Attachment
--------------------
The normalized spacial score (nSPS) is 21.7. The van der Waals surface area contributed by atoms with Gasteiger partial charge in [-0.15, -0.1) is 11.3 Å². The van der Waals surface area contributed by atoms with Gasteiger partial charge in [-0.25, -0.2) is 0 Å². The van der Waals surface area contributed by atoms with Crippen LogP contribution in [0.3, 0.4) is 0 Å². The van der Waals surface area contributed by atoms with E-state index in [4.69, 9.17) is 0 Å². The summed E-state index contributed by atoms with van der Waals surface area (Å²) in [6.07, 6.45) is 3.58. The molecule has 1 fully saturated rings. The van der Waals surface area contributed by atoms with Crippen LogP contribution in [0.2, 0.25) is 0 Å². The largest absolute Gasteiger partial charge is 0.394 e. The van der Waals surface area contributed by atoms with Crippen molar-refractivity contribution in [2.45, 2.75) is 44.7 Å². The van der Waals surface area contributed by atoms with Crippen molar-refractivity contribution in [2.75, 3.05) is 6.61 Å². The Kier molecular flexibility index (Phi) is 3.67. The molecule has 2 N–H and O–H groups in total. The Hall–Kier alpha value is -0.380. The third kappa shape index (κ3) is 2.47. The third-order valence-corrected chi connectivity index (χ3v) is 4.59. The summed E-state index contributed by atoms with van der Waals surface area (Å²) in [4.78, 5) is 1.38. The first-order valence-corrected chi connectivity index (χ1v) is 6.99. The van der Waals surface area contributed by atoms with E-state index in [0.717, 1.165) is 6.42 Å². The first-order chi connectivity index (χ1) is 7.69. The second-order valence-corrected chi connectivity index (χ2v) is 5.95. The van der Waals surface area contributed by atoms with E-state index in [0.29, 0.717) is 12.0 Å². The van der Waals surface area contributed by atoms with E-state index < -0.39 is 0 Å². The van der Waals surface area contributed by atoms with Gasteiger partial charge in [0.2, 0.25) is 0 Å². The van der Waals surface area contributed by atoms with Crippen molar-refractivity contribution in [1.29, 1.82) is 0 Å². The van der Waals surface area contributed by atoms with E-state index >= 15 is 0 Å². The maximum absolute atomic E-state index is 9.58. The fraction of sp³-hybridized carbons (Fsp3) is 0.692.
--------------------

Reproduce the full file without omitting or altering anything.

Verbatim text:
The normalized spacial score (nSPS) is 21.7. The van der Waals surface area contributed by atoms with Gasteiger partial charge in [-0.15, -0.1) is 11.3 Å². The van der Waals surface area contributed by atoms with Gasteiger partial charge in [-0.25, -0.2) is 0 Å². The van der Waals surface area contributed by atoms with Crippen LogP contribution in [0.3, 0.4) is 0 Å². The van der Waals surface area contributed by atoms with E-state index in [4.69, 9.17) is 0 Å². The summed E-state index contributed by atoms with van der Waals surface area (Å²) in [6.07, 6.45) is 3.58. The molecule has 1 fully saturated rings. The van der Waals surface area contributed by atoms with Crippen LogP contribution in [0.2, 0.25) is 0 Å². The largest absolute Gasteiger partial charge is 0.394 e. The van der Waals surface area contributed by atoms with Crippen molar-refractivity contribution in [2.45, 2.75) is 44.7 Å². The van der Waals surface area contributed by atoms with Crippen molar-refractivity contribution in [2.75, 3.05) is 6.61 Å². The Kier molecular flexibility index (Phi) is 3.67. The molecule has 2 N–H and O–H groups in total. The Hall–Kier alpha value is -0.380. The third kappa shape index (κ3) is 2.47. The third-order valence-corrected chi connectivity index (χ3v) is 4.59. The summed E-state index contributed by atoms with van der Waals surface area (Å²) in [4.78, 5) is 1.38. The first-order valence-corrected chi connectivity index (χ1v) is 6.99. The van der Waals surface area contributed by atoms with E-state index in [0.717, 1.165) is 6.42 Å². The first-order chi connectivity index (χ1) is 7.69. The second-order valence-corrected chi connectivity index (χ2v) is 5.95. The van der Waals surface area contributed by atoms with E-state index in [0.29, 0.717) is 12.0 Å². The van der Waals surface area contributed by atoms with E-state index < -0.39 is 0 Å². The van der Waals surface area contributed by atoms with Gasteiger partial charge in [0.2, 0.25) is 0 Å². The van der Waals surface area contributed by atoms with Crippen molar-refractivity contribution in [1.29, 1.82) is 0 Å². The van der Waals surface area contributed by atoms with E-state index >= 15 is 0 Å². The maximum absolute atomic E-state index is 9.58. The fraction of sp³-hybridized carbons (Fsp3) is 0.692.